I was mainly drawn to this book by the opening essay written about Lorde’s experience as a Black, feminist lesbian from the West touring Soviet Russia and Uzbekistan. What was amusing to me was that I found some of her observations about Uzbekistan to be coming from the colonizer’s eye, a viewpoint I only normally accredit to white people. It just goes to show that non-white people can also have a colonizer perspective depending on the context, so we always need to be checking ourselves! I did like, though, that Lorde acknowledged that a lot of what we accused the USSR of doing or being, we also do in America, it’s just legal, under a different name, or to a lesser degree. And of course, from a very personal standpoint, I was fascinated by a glimpse into the Uzbek SSR – Lorde made it to Tashkent, Samarkand, and even Gulistan!
To my delight, there are far better essays and speeches than the USSR one. I’m thinking of rereading the entire book sometime soon because I need more time to process everything I’ve learned about the intersections of race, sexuality, gender, and even parenthood. This is the kind of book that you need to read slowly, one essay at a time, so you can really digest the words jumping at you.
One of my favorite essays was the very last one, a report about US military action in Grenada. I didn’t even know where Grenada was, let alone what the US was doing there, and I ended up staying late Googling the country and reading about the conflicts on its territory.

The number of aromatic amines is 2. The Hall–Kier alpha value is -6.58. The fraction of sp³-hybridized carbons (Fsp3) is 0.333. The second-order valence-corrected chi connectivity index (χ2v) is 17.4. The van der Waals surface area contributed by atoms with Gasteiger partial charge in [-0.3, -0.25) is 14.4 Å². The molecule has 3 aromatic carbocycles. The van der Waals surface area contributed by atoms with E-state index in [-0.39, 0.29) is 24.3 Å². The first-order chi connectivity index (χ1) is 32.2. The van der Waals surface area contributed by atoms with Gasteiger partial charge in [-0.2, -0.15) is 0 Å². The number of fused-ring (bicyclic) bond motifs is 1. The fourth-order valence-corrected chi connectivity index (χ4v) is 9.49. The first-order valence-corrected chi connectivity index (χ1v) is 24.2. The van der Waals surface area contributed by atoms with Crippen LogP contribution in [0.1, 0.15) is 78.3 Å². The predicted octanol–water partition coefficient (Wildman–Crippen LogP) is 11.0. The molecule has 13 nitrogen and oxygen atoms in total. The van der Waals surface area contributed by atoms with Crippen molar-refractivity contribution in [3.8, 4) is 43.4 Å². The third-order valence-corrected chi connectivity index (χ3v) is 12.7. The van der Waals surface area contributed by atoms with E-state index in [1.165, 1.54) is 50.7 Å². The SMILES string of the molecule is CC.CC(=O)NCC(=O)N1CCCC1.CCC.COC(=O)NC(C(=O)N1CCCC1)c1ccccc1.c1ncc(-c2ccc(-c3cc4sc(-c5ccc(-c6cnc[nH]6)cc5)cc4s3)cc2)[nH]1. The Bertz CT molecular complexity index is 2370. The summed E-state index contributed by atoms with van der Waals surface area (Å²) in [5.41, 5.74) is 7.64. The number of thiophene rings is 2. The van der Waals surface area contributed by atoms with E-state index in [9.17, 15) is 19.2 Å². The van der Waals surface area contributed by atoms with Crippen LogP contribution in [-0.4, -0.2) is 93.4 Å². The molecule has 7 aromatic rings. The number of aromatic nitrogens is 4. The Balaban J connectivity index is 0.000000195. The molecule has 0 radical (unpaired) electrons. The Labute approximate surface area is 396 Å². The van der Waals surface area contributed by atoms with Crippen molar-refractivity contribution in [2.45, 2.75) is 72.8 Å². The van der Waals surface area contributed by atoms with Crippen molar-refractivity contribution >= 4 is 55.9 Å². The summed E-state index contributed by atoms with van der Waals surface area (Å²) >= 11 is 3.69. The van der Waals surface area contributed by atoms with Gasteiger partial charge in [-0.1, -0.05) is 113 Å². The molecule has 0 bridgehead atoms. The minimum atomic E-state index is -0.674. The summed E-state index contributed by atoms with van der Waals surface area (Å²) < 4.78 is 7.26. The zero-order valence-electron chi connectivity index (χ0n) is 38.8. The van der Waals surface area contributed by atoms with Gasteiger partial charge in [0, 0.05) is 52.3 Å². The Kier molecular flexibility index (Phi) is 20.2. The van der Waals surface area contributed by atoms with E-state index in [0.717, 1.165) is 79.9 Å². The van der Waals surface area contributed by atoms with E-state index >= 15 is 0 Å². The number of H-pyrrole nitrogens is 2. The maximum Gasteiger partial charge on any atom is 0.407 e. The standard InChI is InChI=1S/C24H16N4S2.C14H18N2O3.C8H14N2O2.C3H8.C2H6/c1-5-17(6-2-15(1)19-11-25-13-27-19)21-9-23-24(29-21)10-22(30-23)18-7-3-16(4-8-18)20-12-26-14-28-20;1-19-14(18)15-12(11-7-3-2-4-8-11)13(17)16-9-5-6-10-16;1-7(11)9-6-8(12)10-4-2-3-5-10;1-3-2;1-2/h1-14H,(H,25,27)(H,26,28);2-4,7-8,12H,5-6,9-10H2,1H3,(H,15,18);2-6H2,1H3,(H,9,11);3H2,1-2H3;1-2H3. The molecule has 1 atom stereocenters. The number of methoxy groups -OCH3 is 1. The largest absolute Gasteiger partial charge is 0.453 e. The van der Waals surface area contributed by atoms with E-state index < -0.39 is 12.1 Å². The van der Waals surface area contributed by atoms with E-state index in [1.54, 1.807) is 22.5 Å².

The Man in the High Castle by Philip K. Dick
I wanted to love this book the way I love 1984 and Fahrenheit 451, but I really just ended up being frustrated by the characters’ choppy speech (I know it’s meant to imitate Japanese influence on everyday language) and mundane lives. It’s a speculative fiction novel exploring what the USA would be like if the Nazis and Japanese had won World War II, and there’s even a speculative fiction novel within this speculative fiction novel about what the USA would be like if the Allies had won the war (though not in the same way we actually won in real life). Brilliant premise, but nothing made me actually care about what happened to anyone, and everything big that happened felt anticlimactic. The entire book was like a fever dream to me, devoid of reason and reality. Maybe I need to reread it to appreciate its genius – I came across plenty of reviews that got me excited about it, but whenever I returned to the book, I was disappointed again.
The Hunger Games trilogy by Suzanne Collins
After finishing the Daevabad trilogy, I was craving a story full of idealism and action to fill the hole it left. I’d read The Hunger Games trilogy two or three times before, which sounds like a lot, but compared to other series that I’ve read at least 10 times, that’s nothing! I’d actually tried rereading it a few years ago, but I remember being stuck on Mockingjay and just never finishing it. However, after a conversation with my brother in which we discussed how Katniss and Gale were supposed to be Native Americans and how the premise of the story is actually about racial oppression, I knew I’d found my next favorite series. I wasn’t disappointed. While the writing, world-building, and complexity of The Hunger Games pales in comparison to Daevabad – after all, the latter is adult fiction, not YA – I couldn’t put the books down. I barely remembered what happened in Catching Fire and didn’t remember Mockingjay at all, so it felt a bit like experiencing the trilogy through new eyes. The opening chapters of the first book could’ve been taken word-for-word from things North Korean refugees have said about life in their villages, and the theme of fighting back against a tyrannical Capitol is relevant to the protests around the world and in America right now. I love rereading YA books now as an adult because I can apply my own experiences to them, and apply them to real life!
My next blog post about books will likely be just as scattered and genre-defying as this. What do we want to call my taste in books? Fantasy action with a dash of idealism, a scoop of teen angst, and a heavy sprinkling of revolution?